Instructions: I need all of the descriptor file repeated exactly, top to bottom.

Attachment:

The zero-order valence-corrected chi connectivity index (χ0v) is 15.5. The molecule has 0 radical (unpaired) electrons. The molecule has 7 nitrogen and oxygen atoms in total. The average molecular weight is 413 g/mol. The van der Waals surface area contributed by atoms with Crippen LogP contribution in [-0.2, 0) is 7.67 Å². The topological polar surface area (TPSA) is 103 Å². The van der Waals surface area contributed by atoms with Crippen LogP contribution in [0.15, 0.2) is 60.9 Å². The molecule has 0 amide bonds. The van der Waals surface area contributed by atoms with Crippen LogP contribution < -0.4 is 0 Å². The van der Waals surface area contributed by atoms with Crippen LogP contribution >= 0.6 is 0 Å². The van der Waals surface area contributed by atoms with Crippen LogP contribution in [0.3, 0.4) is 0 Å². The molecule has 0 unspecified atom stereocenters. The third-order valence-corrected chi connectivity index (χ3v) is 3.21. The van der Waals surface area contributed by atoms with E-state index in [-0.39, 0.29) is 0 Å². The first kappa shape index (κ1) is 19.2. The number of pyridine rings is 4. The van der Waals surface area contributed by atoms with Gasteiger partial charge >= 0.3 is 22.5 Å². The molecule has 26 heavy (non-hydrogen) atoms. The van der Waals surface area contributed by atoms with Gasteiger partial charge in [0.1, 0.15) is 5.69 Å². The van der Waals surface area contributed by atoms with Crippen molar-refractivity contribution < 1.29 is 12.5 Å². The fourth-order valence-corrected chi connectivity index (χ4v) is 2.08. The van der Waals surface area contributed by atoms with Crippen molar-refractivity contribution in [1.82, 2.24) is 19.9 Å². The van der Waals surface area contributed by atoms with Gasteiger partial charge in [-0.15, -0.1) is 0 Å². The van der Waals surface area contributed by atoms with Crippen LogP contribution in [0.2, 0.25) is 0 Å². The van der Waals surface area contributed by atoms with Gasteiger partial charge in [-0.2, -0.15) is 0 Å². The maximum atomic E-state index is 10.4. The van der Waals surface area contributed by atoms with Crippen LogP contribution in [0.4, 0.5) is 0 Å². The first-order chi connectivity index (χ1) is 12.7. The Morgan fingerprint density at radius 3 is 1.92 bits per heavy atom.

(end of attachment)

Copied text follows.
The zero-order valence-corrected chi connectivity index (χ0v) is 15.5. The molecule has 0 radical (unpaired) electrons. The molecule has 7 nitrogen and oxygen atoms in total. The average molecular weight is 413 g/mol. The van der Waals surface area contributed by atoms with Crippen LogP contribution in [-0.2, 0) is 7.67 Å². The topological polar surface area (TPSA) is 103 Å². The van der Waals surface area contributed by atoms with Crippen LogP contribution in [0.15, 0.2) is 60.9 Å². The molecule has 0 amide bonds. The van der Waals surface area contributed by atoms with Crippen LogP contribution < -0.4 is 0 Å². The van der Waals surface area contributed by atoms with Crippen LogP contribution >= 0.6 is 0 Å². The van der Waals surface area contributed by atoms with Crippen LogP contribution in [0.3, 0.4) is 0 Å². The molecule has 0 unspecified atom stereocenters. The third-order valence-corrected chi connectivity index (χ3v) is 3.21. The van der Waals surface area contributed by atoms with E-state index in [-0.39, 0.29) is 0 Å². The first kappa shape index (κ1) is 19.2. The number of pyridine rings is 4. The van der Waals surface area contributed by atoms with Gasteiger partial charge >= 0.3 is 22.5 Å². The molecule has 26 heavy (non-hydrogen) atoms. The van der Waals surface area contributed by atoms with Gasteiger partial charge in [0.1, 0.15) is 5.69 Å². The van der Waals surface area contributed by atoms with Crippen molar-refractivity contribution < 1.29 is 12.5 Å². The fourth-order valence-corrected chi connectivity index (χ4v) is 2.08. The van der Waals surface area contributed by atoms with Crippen molar-refractivity contribution in [1.82, 2.24) is 19.9 Å². The van der Waals surface area contributed by atoms with Gasteiger partial charge in [-0.15, -0.1) is 0 Å². The van der Waals surface area contributed by atoms with Crippen LogP contribution in [0.2, 0.25) is 0 Å². The van der Waals surface area contributed by atoms with Gasteiger partial charge in [-0.2, -0.15) is 0 Å². The maximum atomic E-state index is 10.4. The van der Waals surface area contributed by atoms with Crippen LogP contribution in [0.4, 0.5) is 0 Å². The first-order chi connectivity index (χ1) is 12.7. The Morgan fingerprint density at radius 3 is 1.92 bits per heavy atom.